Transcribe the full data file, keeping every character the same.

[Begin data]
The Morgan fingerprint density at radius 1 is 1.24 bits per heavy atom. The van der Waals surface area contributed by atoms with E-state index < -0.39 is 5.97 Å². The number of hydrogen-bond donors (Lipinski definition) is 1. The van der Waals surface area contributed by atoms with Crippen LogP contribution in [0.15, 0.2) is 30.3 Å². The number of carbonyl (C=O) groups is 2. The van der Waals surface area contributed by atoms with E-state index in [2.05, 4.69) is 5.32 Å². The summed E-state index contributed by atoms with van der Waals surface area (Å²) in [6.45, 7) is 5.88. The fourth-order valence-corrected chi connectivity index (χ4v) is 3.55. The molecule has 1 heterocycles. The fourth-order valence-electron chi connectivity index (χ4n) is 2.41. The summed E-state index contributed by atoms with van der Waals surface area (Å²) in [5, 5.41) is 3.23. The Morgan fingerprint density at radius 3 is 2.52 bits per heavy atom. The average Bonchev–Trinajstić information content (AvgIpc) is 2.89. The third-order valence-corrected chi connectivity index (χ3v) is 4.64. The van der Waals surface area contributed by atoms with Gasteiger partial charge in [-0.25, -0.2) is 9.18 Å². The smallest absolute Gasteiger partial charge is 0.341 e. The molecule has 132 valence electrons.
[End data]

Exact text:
The Morgan fingerprint density at radius 1 is 1.24 bits per heavy atom. The van der Waals surface area contributed by atoms with E-state index < -0.39 is 5.97 Å². The number of hydrogen-bond donors (Lipinski definition) is 1. The van der Waals surface area contributed by atoms with Crippen LogP contribution in [0.15, 0.2) is 30.3 Å². The number of carbonyl (C=O) groups is 2. The van der Waals surface area contributed by atoms with E-state index in [2.05, 4.69) is 5.32 Å². The summed E-state index contributed by atoms with van der Waals surface area (Å²) in [6.45, 7) is 5.88. The fourth-order valence-corrected chi connectivity index (χ4v) is 3.55. The molecule has 1 heterocycles. The fourth-order valence-electron chi connectivity index (χ4n) is 2.41. The summed E-state index contributed by atoms with van der Waals surface area (Å²) in [5, 5.41) is 3.23. The Morgan fingerprint density at radius 3 is 2.52 bits per heavy atom. The average Bonchev–Trinajstić information content (AvgIpc) is 2.89. The third-order valence-corrected chi connectivity index (χ3v) is 4.64. The van der Waals surface area contributed by atoms with Gasteiger partial charge in [-0.25, -0.2) is 9.18 Å². The smallest absolute Gasteiger partial charge is 0.341 e. The molecule has 132 valence electrons.